People

When it comes to Alex Trebek's 'mind-boggling' cancer recovery, have prayers really helped?

When it comes to Alex Trebek's 'mind-boggling' cancer recovery, have prayers really helped?

In March, when longtime “Jeopardy” host Alex Trebek revealed his diagnosis of stage 4 pancreatic cancer, he pledged to beat the “low survival rate statistics for this disease.”

Trebek, 78, told viewers he’d do so “with the help of your prayers.”

“So, help me,” he concluded. “Keep the faith, and we’ll get it done.”

Today, People magazine reports that Trebek — in a cover story due on newsstands Friday — said he is in “near remission” and has experienced a “mind-boggling” recovery.

To what does Trebek attribute this amazing turn of events?

“Well wishes” is one way to put it, and People uses that phrase.

But is the answer deeper — more spiritual — than that? More from the magazine:

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Testifying in The New Yorker: Jia Tolentino on her childhood inside Houston's 'Repentagon'

Testifying in The New Yorker: Jia Tolentino on her childhood inside Houston's 'Repentagon'

Gothic first-person accounts of growing up in a Christian subculture have become modern Americans’ equivalent of The Varieties of Religious Experience by William James. They serve as a vast collection of subjective narratives, often focused on the horrors of authority figures who encourage virginity, offer awkward alternatives to pop music (or welcome it uncritically), favor novels about the Apocalypse and otherwise fill the cavernous spaces of megachurches with conformists.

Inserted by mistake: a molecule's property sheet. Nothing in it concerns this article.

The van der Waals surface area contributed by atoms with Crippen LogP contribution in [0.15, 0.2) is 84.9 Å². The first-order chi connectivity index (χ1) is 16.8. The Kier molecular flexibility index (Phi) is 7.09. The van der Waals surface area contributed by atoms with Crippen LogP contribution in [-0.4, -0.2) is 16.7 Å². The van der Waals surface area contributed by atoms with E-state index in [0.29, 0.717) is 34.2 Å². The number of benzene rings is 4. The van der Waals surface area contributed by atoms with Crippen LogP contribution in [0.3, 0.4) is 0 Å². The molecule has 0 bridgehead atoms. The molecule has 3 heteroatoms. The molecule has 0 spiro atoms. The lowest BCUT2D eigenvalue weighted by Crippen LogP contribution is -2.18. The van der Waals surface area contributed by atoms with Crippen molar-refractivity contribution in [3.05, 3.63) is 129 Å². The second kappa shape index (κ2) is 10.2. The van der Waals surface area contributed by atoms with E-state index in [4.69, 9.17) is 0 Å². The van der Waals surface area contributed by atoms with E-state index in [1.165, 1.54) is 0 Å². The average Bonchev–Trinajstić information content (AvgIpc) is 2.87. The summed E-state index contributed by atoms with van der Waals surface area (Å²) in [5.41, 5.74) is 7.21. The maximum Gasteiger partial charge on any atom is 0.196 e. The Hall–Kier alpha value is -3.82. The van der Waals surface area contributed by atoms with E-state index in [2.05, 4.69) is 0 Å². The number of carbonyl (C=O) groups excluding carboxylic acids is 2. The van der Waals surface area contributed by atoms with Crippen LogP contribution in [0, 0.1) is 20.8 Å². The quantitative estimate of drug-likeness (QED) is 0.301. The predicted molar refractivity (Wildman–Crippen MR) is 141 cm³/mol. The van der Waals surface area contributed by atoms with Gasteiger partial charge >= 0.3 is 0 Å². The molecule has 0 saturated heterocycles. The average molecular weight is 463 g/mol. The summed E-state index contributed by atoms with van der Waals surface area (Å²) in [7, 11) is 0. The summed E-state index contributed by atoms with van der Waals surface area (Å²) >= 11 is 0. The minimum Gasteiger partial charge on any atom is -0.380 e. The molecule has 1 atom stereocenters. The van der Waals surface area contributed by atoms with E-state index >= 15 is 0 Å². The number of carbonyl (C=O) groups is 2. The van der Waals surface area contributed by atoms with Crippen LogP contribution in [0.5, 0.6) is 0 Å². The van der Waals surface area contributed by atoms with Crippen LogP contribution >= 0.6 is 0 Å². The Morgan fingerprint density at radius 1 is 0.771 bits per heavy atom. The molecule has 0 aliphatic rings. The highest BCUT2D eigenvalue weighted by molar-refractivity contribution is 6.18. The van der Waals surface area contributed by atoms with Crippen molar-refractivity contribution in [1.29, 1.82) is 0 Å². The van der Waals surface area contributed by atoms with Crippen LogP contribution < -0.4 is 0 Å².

It’s difficult to read such accounts without wishing for more details. In “Ecstasy,” which appears in the May 27 edition of The New Yorker, Jia Tolentino writes this about her life in a Houston megachurch she calls the Repentagon. Here’s a sample:

“Three girls were electrocuted when a light blew out in the pool where they’d been swimming, and this tragedy was deemed the will of the Lord.”

Sensible journalism questions should be obvious: Who deemed it the will of the Lord? Was this declaration from the pulpit? Did it come from one of those boorish pew-dwellers who think it’s comforting to say the Lord must have needed a few new angels in heaven? Was it someone who speaks only of God’s sovereignty but never of living in a fallen world where random deaths are happenstance? Did this assertion represent even a plurality among members of the Repentagon, which Tolentino, for reasons she does not specify, never identifies as Second Baptist Church, one of the Bible Belt’s best known megachurches?

Tolentino’s account stands out because it is not solely a story of deprivation and unresolved anger. This paragraph leaps off the page: